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Minding Your Mind: Using your Thoughts to Gain Better Emotional Well-being

Before you begin reading this, do two things. Take a couple of deep breaths and fully exhale. Next, stretch your entire body. Then tighten your body and let it go a limp. I recommend that you do this quick exercise every day for the next week.

We are living in an uncertain and stressful time. Many of us unconsciously hold our breath, clench our jaws and tighten our bodies when stressed. We feel as though we are waiting for something awful to happen or for the next “shoe to drop.” Living on high alert for long periods leaves us physically exhausted, emotionally worn out and susceptible to developing a negative mindset. The good news is that there are many ways to calm our bodies and our minds. We can train ourselves to live with more peace by minding our minds and tailoring our thoughts so we are not expecting the worse. I have coined a concept of learning to “live in the grey.” Living in the grey is learning to live in a place that is somewhere between the concrete tangible plane and the anxious mind.

As a therapist, I have come to recognize that many people who struggle with emotional/mental health challenges often look at things in a very black-and-white manner. Seeing things as “this-or-that” or “black-or-white” can actually increase our sense of stress and anxiety. When we allow ourselves to embrace uncertainty and live in the grey area, we invite a relaxed mind and body. How do you do this? There are three main areas where most people can let go of the concrete and start living in the grey.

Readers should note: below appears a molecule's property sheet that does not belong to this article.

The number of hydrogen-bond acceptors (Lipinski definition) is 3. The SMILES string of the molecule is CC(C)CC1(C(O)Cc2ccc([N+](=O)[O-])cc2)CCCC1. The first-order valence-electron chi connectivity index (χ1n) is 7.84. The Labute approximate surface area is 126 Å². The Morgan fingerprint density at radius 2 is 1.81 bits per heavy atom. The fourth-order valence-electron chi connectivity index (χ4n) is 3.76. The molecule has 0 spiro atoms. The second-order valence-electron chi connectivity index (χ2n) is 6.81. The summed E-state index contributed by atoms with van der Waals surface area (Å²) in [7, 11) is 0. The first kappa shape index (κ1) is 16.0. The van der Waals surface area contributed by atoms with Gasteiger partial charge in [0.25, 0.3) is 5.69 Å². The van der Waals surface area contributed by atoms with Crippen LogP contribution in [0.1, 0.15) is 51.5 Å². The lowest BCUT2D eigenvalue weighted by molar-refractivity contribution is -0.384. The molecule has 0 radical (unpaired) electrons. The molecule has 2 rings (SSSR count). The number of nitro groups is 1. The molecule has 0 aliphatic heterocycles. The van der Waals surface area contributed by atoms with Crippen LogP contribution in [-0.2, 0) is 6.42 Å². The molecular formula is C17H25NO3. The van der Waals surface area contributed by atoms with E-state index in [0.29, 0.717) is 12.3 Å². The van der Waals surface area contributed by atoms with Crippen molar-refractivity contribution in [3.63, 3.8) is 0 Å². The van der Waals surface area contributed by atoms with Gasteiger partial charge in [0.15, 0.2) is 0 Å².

• Minding Your Thoughts. Every action, decision and spoken word originates with a thought. The idea of minding our thoughts can quite literally be life changing. We often underestimate the control we have over the thoughts that come into our minds. It is critical to our emotional well-being that we do not allow our thoughts to have free reign in our mind. The first step in managing our thoughts is to break them down and differentiate them. Are the thoughts based in reality or based in distortion of reality? This examination is important because our thought patterns often translate into our actions and influence the decisions we make. When you take the time to evaluate your thoughts, you can better control their influence on your mind and body. When you are struggling with thoughts, write them down. When thoughts are examined in a written format, it is easier to determine if it is based in reality or a distortion of reality. If you find it hard to be objective about your own thoughts, consider talking with someone you trust to help you assess the rationale behind the thought. If the thought is a result of a distorted view, another person can be helpful in pointing it out and help you to replace the concerning thought with one that is based more on the facts of the situation.
  • Having Perspective. Perspective is one of the best gifts we can give ourselves–the gift to be open to the possibility that our first assessment/perception of a situation may not be based in reality. This concept can be applied to painful and negative experiences in our lives. It is a tool that allows us to experience the inevitable tough parts of life and not be overcome by them. A perspective that I have embraced personally is trying to find “purpose in pain.” This perspective allows me to live in and through the hard realities of life without being defined by them.
  • Wellness is an Intentional Practice. If there were a magic pill, we would all feel amazing all of the time. Unfortunately, wellness is something we need to practice on a daily basis. A healthy body leads to a healthy mind. It is through the daily practice of maintaining good physical health and making a conscious effort to maintain a positive mindset that we obtain optimal benefit. It is as simple as practice, practice, practice.

There is an old saying that "tough times never last but tough people do." While sometimes we experience tough times that feel like they will last forever, they really do pass. Embrace the uncertainty and teach yourself to live in the grey.

Jason Manning-Beekman, LCPC, is a licensed clinical professional counselor providing therapy for patients in Brook Lane’s hospital. He has over two years of experience in providing acute mental health therapy for children and adolescents at Brook Lane. Jason is currently completing his course requirements for a doctorate degree in education at his alma mater, Liberty University in Lynchburg, Virginia.